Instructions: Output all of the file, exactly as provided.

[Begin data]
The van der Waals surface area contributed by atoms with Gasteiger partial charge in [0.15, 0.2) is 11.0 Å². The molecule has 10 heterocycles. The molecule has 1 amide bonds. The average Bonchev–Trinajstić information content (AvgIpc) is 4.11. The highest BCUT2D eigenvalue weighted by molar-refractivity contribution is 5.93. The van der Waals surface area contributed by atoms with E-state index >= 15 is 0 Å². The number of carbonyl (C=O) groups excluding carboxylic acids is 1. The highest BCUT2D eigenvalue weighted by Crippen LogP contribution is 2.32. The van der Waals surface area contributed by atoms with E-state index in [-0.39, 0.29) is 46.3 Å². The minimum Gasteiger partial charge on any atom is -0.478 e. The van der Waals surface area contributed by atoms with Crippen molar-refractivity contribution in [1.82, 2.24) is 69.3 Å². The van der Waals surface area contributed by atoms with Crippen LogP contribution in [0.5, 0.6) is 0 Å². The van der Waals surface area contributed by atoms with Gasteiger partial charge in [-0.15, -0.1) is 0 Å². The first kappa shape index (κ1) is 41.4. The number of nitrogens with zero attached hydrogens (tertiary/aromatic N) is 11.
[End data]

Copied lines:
The van der Waals surface area contributed by atoms with Gasteiger partial charge in [0.15, 0.2) is 11.0 Å². The molecule has 10 heterocycles. The molecule has 1 amide bonds. The average Bonchev–Trinajstić information content (AvgIpc) is 4.11. The highest BCUT2D eigenvalue weighted by molar-refractivity contribution is 5.93. The van der Waals surface area contributed by atoms with E-state index >= 15 is 0 Å². The number of carbonyl (C=O) groups excluding carboxylic acids is 1. The highest BCUT2D eigenvalue weighted by Crippen LogP contribution is 2.32. The van der Waals surface area contributed by atoms with E-state index in [-0.39, 0.29) is 46.3 Å². The minimum Gasteiger partial charge on any atom is -0.478 e. The van der Waals surface area contributed by atoms with Crippen molar-refractivity contribution in [1.82, 2.24) is 69.3 Å². The van der Waals surface area contributed by atoms with Crippen LogP contribution in [0.5, 0.6) is 0 Å². The van der Waals surface area contributed by atoms with Gasteiger partial charge in [-0.15, -0.1) is 0 Å². The first kappa shape index (κ1) is 41.4. The number of nitrogens with zero attached hydrogens (tertiary/aromatic N) is 11.